IBM Labs is taking water cooling to another level--and pumping water into each layer of a semiconductor via pipes as thin as a human hair.
If all goes well, IBM predicts that it can advance Moore's Law into the next decade and cut the electric bill of data centers, which are power intensive. IBM's news (statement) is the latest in a bevy of green data center announcements.
Here's the IBM explanation:
These so-called 3-D chip stacks -- which take chips and memory devices that traditionally sit side-by-side on a silicon wafer and stacks them together on top of one another -- presents one of the most promising approaches to enhancing chip performance beyond its predicted limits.
This follows IBM's leadership in advancing chip-stacking technology in a manufacturing environment a year ago, which shortens the distance information on a chip needs to travel by 1000 times, and allows for the addition of up to 100 times more channels, or pathways, for that information to flow compared to 2-D chips.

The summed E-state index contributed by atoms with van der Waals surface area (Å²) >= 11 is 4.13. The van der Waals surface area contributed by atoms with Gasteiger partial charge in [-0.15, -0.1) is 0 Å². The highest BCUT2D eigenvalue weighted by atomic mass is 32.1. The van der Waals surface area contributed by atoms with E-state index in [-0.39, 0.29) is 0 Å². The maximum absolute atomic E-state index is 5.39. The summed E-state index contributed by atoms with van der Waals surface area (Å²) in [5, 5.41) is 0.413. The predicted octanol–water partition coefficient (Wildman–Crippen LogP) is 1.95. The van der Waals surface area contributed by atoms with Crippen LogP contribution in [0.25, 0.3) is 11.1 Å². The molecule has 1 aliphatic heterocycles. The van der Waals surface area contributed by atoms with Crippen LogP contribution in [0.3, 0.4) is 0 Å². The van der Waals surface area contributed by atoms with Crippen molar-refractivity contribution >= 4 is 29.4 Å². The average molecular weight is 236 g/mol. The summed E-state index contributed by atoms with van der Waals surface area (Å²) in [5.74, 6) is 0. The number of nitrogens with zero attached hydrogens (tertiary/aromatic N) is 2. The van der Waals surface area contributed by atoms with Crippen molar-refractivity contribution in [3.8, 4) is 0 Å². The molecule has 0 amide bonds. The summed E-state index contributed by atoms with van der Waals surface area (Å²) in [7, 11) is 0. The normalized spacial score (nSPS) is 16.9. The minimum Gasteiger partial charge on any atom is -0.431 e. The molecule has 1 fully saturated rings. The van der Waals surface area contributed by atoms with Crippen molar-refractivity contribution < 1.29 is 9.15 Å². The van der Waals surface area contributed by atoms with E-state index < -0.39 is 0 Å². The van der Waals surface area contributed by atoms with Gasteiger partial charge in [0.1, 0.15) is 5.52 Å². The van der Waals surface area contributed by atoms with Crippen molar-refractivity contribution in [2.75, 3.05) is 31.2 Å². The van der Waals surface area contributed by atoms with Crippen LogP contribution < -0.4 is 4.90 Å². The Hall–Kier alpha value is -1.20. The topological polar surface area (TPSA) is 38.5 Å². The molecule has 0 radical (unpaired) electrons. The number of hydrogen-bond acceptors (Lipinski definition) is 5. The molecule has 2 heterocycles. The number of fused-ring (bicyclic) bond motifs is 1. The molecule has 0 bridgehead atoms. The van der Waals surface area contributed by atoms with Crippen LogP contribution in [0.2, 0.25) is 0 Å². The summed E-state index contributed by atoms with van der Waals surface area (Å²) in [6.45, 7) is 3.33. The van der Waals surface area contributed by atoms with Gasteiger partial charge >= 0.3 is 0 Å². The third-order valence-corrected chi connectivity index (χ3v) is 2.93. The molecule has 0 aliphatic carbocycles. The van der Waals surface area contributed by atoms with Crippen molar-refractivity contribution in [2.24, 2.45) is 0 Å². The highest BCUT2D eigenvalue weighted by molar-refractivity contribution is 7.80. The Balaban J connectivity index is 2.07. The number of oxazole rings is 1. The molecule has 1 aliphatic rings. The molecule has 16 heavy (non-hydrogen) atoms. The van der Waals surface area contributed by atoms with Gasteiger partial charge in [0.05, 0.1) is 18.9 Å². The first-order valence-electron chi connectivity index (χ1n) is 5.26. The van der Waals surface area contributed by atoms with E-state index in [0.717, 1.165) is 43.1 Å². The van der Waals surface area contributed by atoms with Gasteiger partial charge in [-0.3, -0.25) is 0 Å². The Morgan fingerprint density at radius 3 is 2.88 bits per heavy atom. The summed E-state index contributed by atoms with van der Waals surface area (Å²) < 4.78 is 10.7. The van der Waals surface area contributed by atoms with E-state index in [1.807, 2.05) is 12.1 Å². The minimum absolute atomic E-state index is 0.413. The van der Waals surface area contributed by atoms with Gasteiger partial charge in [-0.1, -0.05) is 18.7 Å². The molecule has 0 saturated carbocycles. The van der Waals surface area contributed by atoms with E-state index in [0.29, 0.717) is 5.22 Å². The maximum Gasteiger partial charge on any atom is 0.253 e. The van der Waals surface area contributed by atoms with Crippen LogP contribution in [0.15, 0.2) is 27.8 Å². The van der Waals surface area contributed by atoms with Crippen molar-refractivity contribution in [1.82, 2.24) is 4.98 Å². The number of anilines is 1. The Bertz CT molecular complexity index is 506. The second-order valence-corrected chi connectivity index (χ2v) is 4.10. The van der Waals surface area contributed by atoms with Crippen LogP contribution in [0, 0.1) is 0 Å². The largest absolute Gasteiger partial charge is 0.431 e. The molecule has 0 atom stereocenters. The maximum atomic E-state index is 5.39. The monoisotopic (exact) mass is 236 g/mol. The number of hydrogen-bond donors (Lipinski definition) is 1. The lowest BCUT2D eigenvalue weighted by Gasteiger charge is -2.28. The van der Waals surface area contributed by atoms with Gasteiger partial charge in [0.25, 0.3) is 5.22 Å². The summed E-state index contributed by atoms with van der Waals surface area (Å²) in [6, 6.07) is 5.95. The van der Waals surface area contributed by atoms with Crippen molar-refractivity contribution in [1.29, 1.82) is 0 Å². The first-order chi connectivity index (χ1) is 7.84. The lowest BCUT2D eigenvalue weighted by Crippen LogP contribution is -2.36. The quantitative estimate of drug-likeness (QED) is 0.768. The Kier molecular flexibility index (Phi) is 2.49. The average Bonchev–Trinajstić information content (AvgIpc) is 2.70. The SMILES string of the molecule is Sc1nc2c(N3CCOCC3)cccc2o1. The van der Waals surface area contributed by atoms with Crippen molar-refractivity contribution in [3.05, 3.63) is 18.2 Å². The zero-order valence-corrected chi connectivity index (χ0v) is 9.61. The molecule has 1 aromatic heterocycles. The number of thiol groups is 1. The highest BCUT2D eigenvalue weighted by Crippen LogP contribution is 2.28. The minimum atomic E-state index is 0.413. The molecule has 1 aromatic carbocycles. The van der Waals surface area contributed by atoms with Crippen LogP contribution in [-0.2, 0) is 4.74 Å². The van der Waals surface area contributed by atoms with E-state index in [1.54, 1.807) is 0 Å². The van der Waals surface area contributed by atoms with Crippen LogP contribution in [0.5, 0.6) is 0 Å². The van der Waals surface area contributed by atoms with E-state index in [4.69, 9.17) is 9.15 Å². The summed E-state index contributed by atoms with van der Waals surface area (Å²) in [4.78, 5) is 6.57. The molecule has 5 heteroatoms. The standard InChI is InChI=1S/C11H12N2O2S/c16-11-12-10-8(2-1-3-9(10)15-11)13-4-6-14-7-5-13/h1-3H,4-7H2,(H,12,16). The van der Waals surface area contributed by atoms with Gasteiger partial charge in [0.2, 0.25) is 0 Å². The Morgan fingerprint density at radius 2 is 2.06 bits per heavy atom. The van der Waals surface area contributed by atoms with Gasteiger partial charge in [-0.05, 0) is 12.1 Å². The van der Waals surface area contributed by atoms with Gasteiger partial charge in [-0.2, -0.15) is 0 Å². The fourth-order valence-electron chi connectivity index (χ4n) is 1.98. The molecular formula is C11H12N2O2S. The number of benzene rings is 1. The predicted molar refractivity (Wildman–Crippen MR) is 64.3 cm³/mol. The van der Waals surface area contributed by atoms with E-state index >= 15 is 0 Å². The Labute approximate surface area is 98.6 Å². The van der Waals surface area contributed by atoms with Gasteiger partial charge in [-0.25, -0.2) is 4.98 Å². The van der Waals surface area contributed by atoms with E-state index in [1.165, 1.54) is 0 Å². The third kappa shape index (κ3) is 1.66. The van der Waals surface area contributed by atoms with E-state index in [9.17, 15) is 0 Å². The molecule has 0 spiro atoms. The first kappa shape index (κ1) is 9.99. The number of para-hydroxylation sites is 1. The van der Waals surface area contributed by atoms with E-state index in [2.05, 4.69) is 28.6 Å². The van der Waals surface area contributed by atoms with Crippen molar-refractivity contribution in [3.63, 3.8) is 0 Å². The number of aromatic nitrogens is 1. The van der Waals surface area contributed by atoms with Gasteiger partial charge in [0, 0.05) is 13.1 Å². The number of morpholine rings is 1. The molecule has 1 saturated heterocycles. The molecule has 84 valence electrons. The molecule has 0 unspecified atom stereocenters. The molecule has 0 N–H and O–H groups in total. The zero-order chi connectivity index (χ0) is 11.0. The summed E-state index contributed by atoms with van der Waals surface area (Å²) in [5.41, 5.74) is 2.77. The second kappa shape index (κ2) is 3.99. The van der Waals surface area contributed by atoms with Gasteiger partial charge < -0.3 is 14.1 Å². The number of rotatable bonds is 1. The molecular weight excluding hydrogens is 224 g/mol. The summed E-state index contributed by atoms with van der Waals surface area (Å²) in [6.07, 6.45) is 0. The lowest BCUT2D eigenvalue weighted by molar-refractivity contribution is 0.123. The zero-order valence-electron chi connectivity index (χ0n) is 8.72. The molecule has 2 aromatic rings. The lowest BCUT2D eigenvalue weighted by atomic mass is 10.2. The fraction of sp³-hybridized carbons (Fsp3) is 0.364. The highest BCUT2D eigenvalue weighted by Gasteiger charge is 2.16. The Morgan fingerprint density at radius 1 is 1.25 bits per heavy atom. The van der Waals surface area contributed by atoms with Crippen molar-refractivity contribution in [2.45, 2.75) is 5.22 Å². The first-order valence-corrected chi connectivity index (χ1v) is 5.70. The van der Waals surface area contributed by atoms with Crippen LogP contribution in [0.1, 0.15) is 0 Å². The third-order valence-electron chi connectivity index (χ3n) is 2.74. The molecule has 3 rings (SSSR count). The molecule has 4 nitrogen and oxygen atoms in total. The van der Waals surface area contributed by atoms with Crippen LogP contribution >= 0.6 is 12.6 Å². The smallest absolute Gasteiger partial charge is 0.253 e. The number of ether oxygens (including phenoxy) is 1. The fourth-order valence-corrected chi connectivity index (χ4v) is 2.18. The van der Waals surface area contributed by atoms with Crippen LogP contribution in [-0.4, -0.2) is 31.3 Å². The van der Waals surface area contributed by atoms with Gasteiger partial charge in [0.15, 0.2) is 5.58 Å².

In English, IBM is taking cooling to the root of the energy problem--the semiconductor. In theory, IBM is dissipating heat at the chip-level so you won't need as much air conditioning too cool them.
Among the key points of IBM's experiment:
The next step for IBM is to optimize cooling systems for smaller chips and more interconnects. There's no word on when this research may actually make it into a product.